The Orangery is the ultimate way to extend your home creatively.

The orangery was once an outward display of wealth since building and then heating them to produce an annual crop of citrus fruits cost vast sums of money and intensive labour.

Although many orangeries pre-date the Georgian Period, they reached their zenith of popularity at this time. The orangery was gradually replaced by the conservatory from the mid-Victorian Period onwards after window tax was abolished and glass making techniques became industrialised. These factors, plus the technology of wrought iron used in glazing bars and cast iron for structural support, allowed the building of the classic Victorian conservatory still popular to this day.

The Contemporary Orangery

The modern orangery is still characterised by symmetrical windows and a combination of brick or stone with glass. The Orangery illustrated in the photo on the left, recreates their classic appeal on a domestic scale. As a designer kitchen extension they add presence and style.

An orangery is often a more practical solution than a conservatory. The insulation provided by use of brick or stone will provide better insulation from the cold in north facing situations and some added protection from constant summer sun in south facing locations.

The Orangery Roof

The flat roof of an Orangery was traditionally finished in lead which acquired a lovely patina over time, but which today can be prohibitively expensive to install. The alternative is a flat roof made from modern materials; but you should choose one with a manufacturers guarantee or else you will find that the roof will need repairing or replacing from time-to-time.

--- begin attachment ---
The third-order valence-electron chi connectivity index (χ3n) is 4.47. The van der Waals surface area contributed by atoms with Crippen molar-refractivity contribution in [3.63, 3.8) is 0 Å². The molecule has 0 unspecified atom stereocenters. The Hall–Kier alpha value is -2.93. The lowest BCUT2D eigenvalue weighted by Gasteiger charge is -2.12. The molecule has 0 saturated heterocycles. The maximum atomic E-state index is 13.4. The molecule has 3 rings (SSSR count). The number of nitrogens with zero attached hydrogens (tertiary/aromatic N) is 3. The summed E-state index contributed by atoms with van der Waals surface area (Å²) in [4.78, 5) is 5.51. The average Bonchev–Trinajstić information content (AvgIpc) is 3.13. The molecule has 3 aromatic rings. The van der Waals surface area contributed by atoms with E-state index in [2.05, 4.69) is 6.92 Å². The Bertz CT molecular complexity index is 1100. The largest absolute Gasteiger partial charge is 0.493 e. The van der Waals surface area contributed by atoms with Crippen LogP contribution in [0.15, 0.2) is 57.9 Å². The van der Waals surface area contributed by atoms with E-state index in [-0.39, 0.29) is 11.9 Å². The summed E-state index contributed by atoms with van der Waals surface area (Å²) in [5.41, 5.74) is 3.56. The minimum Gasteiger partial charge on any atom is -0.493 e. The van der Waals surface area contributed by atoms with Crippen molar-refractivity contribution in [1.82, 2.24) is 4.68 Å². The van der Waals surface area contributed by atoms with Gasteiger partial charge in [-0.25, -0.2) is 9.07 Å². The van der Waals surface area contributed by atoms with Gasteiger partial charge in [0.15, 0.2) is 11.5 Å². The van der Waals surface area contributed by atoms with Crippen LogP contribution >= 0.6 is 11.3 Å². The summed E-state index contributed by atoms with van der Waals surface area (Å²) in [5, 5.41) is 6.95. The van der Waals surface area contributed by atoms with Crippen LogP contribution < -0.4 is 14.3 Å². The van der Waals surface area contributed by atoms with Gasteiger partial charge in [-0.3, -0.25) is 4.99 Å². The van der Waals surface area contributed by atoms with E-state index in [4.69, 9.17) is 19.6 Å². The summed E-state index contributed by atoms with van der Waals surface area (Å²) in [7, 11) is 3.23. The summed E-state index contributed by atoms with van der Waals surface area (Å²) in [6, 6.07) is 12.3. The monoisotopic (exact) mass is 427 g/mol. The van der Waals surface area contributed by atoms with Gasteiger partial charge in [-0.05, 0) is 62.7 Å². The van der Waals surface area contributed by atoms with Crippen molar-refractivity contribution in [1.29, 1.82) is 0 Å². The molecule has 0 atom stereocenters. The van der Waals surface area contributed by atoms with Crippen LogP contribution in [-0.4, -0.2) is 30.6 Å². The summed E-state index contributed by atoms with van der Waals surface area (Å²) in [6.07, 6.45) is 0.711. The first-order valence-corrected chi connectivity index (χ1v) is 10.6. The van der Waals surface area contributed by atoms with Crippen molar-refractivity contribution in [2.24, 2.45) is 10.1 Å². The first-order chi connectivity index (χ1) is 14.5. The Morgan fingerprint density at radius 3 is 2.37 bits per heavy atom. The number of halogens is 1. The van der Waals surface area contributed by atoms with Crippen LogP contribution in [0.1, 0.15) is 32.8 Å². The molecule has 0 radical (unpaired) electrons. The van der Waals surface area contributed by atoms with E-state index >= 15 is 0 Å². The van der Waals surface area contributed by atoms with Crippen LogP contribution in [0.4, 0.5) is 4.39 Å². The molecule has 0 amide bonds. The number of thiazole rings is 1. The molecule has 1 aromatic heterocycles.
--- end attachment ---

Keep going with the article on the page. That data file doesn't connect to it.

Whatever, type of roof you choose, it can be inset with single or multiple glazed roof lanterns. A single roof lantern will be like a glass atrium and flood the room with natural light, while you can use multiple roof lanterns to focus light onto work or dining areas depending on your preferences. The flat roof will also enable you to install modern downlighters and if these are controlled by dimmer switches, you can create subtle lighting and intimate spaces.

Making Your Choice

Whether you choose an orangery or a conservatory will depend on many factors. If you live in a Listed Property or in a Conservation Area, an orangery is often looked on more sympathetically by Planning Officers of a Local Council than a conservatory.

To find out more about the design and installation of an orangery call Tettenhall Windows & Conservatories to discuss your requirements with one of our design consultants or do it online here.